Students, Teachers Protest MCAS Question


Photo courtesy of New England Public Radio

Jeffrey Riley, commissioner of DESE, speaks at a talk last year.

During the English Language Arts MCAS (Massachusetts Comprehensive Assessment System) exam this spring, sophomores encountered a narrative essay prompt based on a passage from the novel The Underground Railroad by Colson Whitehead, and students were asked to write a journal entry from the perspective of an openly racist character, Ethel. Much controversy was sparked as some students and teachers felt that in order to properly portray the character and to receive maximum points, they, too, had to include derogatory language in their response. The Department of Elementary and Secondary Education (DESE) has announced that the question will not be scored.

Mount Greylock English teacher Matthew Fisher perceived a high degree of anger among students following the test. “Once the scandal broke, everyone thought it was racist and didn’t like it,” he said.

“I didn’t want to say something racist on the MCAS, but I was like, ‘are you supposed to write racist stuff down on your MCAS?’” sophomore Izzy Leonard said of the assignment.

Many students explained the experience as inappropriate and even traumatic. Although the prompt was to write from another character’s point of view, the point of view of Ethel greatly differed from some students’ personal opinions and values, meaning that not only were students dealing with the stress of the standardized test, but they also had to deal with conflicting ethics. Therefore, some students expressed felt that they could not perform to their best writing abilities.

Students also feared that writing the prompt in a less racially derogatory fashion than the passage was presented would end up losing them points. “I didn’t feel like I needed to [use racial slurs] but at the same time, I was kind of making up a whole new character,” explained Leonard.

I didn’t feel like I needed to [use racial slurs] but at the same time, I was kind of making up a whole new character.”

— Izzy Leonard

Some students took the prompt in a different way. Instead of writing the journal entry from the point of view of a racist and dealing with the conflicts of whether or not to use derogatory language, some wrote the entry from the perspective of a cold woman instead.

“I didn’t take it as racist, but I can see how some people would think it was,” said sophomore Abby Rudin. Several other students also said that they decided to answer the prompt depicting Ethel as a cold character instead of particularly racist.

The prompt caused much controversy in the first place because students felt that they had to use derogatory language and they did not feel comfortable in doing so. However, lots of students did not feel that they necessarily had to use racial slurs to depict Ethel. Instead, it was more the idea of almost rationalizing racism that struck these students as inappropriate and unnecessary.

Last Sunday, the Commissioner of DESE, Jeffrey Riley, decided to remove the question from the scoring of the test.

On Sunday, March 31, I decided that we would not score the item, and we asked districts to instruct students who were taking makeup tests not to answer the question,” wrote Riley in a weekly update on Friday.

The question remains: was it right for the state to completely toss the question? Students spent lots of time writing the narrative, but it might not have been an accurate measurement of students’ writing ability due to the possible sensitivity of the prompt, according to some.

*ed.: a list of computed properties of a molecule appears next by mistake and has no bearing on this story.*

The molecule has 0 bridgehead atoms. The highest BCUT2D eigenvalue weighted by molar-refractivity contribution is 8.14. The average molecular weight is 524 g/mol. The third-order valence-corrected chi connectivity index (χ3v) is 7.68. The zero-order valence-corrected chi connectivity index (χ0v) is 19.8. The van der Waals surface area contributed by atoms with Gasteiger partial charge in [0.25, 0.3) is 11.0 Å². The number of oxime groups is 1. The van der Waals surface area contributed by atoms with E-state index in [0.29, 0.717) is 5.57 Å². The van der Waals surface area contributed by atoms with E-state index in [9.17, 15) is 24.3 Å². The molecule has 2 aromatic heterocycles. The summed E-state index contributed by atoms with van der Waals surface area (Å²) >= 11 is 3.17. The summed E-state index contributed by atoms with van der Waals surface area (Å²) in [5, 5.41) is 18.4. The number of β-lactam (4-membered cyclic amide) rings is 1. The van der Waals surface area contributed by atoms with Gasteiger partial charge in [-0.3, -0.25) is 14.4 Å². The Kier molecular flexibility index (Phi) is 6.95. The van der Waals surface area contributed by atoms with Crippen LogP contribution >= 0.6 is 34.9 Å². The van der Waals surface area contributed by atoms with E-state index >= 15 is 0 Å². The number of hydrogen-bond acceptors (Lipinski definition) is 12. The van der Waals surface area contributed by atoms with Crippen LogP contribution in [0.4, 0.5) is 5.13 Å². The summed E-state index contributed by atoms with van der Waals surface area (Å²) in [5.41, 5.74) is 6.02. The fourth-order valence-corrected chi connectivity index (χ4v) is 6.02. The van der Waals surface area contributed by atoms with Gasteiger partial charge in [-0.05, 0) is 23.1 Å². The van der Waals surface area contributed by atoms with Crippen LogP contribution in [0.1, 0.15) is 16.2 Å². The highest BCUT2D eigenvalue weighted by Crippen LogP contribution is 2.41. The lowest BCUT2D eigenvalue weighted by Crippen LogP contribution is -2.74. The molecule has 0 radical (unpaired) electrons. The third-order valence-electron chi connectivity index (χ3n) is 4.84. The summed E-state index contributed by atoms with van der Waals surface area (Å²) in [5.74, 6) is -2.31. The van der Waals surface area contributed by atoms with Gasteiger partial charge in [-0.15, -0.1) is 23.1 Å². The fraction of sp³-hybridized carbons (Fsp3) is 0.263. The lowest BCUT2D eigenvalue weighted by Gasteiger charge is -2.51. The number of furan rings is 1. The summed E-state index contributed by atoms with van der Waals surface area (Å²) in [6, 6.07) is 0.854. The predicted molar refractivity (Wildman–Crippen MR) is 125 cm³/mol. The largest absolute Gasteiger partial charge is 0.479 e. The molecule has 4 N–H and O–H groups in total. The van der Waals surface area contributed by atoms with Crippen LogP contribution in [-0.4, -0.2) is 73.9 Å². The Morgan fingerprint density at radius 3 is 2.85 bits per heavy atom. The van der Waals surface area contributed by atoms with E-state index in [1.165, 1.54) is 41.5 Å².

“What the state is doing is looking at the error and penalizing students for its own mistake,” Fisher explained. Fisher also mentioned the fine margin between pass and fail, which in the context of MCAS means being able to graduate and having to try again. “Had they counted the essay, some students who failed might’ve passed. If I were them, I would discount the test and pass everyone. Students shouldn’t have to pay the price for the state’s mistake.”

If I were them, I would discount the test and pass everyone. Students shouldn’t have to pay the price for the state’s mistake.”

— Mr. Fisher

Riley noted that “The test will still have a similar ratio of writing to other content as in past years, even with this essay question removed.”

Some students felt that not scoring and discarding the question was the proper response.

“It was an inappropriate question; most kids probably didn’t know how to do it and didn’t answer what the prompt wanted. It should be ignored,” said Leonard.

DESE claims that students will not have to retake because only that one question will not be scored. However, many bodies, including the Massachusetts Teachers’ Association, the Boston Teachers’ Union, the American Federation of Teachers Massachusetts, the Massachusetts Education Justice Alliance, and the New England Area Conference of the NAACP, have called for the entire test to be invalidated.

Students of color reported being traumatized that they and other students were being required to reflect those noxious views,” reported the Massachusetts Teachers’ Association on their website this week. “To make matters worse, students and educators are forbidden by DESE from talking about the questions or the impact they’ve had on students.”

The MTA called for DESE to “cancel the entire 10th-grade exam and hold all students harmless” and to “implement a moratorium on MCAS because of the harm it is doing to our students.”

“We have a strong item review process, but this question got through. We take responsibility for it and will learn from this,” said Riley in his update. “We are continuing to review all the information related to this issue to determine how we can improve the process in the future.”